CINCINNATI — Kris Bryant may not have a home run yet, but he has been bringing something just as valuable to the Cubs lineup — patience.

In his first nine big-league games, Bryant is hitting .379, but it's his .526 on-base percentage that really stands out, with a stellar walk-to-strikeout ratio of 8:8.

"[Opposing pitchers] are going after him pretty hard right now," Cubs manager Joe Maddon said. "To his credit, he's not just swinging at everything. He's taking his walks. If he continues to do that, he's going to continue to hit at a high pace.

"[The walk-to-strikeout ratio] absolutely is [impressive]. Normally, these [power] guys should strike out over 100 times and if they walk even 50 or 60 times, that'd be fabulous. But for right now, he's just doing a nice job of not biting. They keep trying to expand the strike zone and he's not doing it."

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Bryant is averaging 4.29 pitches per plate appearance, which would rank fourth in the National League if he had enough plate appearances to qualify.

Even if the power hasn't completely been there in the early going (Bryant does have four doubles), Maddon likes what he sees from the rookie slugger.

"[His patience] is unusual," Maddon said. "Even just talking to him in spring training, he demonstrated a really different level of thinking for what he's about to do here. He just never seems to be frazzled or anxious about a moment. He seems to have that moment thought out and under control.

 

"He wants to be in the present tense. He's very mindful of really enjoying himself out there and not making it a difficult moment.

"All those forces combined to help him not want to try to get it down like right now — 'My at-bat right now, if I take a walk, it's a good thing; I'll get them the next at-bat.' He's really been good at that. It's just been one at-bat at a time.

"The home runs are going to come. Guys like that, when they start hitting them, they start hitting them in clusters."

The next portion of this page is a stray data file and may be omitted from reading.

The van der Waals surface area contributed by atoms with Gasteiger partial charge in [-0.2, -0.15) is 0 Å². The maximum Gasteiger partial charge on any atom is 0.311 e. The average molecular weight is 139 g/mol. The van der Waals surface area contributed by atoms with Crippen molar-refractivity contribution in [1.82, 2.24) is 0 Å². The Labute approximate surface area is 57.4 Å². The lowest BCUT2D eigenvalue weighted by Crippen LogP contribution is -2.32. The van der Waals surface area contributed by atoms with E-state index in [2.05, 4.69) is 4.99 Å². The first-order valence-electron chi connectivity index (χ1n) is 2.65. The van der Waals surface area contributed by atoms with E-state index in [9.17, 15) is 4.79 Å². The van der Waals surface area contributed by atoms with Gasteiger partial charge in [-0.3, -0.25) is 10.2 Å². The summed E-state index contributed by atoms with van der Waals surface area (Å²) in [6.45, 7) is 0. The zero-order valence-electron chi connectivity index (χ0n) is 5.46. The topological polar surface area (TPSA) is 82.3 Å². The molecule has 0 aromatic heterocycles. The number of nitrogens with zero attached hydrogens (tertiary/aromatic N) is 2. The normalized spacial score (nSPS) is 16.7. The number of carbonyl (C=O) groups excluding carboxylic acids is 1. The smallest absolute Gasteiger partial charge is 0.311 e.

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The Cubs as a team lead the NL in pitches per plate appearance (3.93) entering play Sunday. Anthony Rizzo is 10th in the league with a 4.18 mark, while Jorge Soler (3.95) and Dexter Fowler (3.86) also ranked in the Top 40.

Addison Russell has only played four games in the big leagues and is hitting just .111, but he's actually averaging 4.50 pitches per plate appearance, better than everybody on the Cubs except for Tommy La Stella (5 pitches per plate appearance in two games).

"Every hitter goes up there and we're just not up there hacking right now," Maddon said. "We're really working mindful at-bats and that's kinda fun to watch.

"Part of it is [the rookies] are going to keep getting better. They're already good."

Soler has been scuffling a bit lately, mired in an 0-for-11 stretch the last three games (entering play Sunday), including eight strikeouts.

But the 23-year-old rookie has drawn three walks in that span and is actually averaging five pitches per plate appearance.

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Maddon thinks the results will come for Soler.

"He was doing really well [with strike zone judgement] in the beginning and all of a sudden, he's started to expand a little bit," Maddon said. "And when that happens, there's nothing wrong with your swing; it's just organize your strike zone again.

"He's had the reputation of being able to organize the strike zone, which tells me he's going to do it again. Right now, he's a little bit eager. He's had a lot of guys in scoring position, too. He's also done some really nice damage.

"I just think when he gets back to his zone, he's going to start hitting the ball consistently well again."

Theo Epstein's front office has made it a point to acquire and develop guys who see a lot of pitches and can work an at-bat, following the Boston Red Sox and New York Yankees model.

The results have been there for the Cubs in the early going, averaging 4.56 runs per game the first three weeks of the 2015 season.

 

Bryant hitting in the middle of that lineup will continue to help set the tone.

"I just think he understands the importance of [taking pitches]," Maddon said. "He's come up also with a lot of guys on base and he's not succumbed to chasing just to move the baseball. I really like that."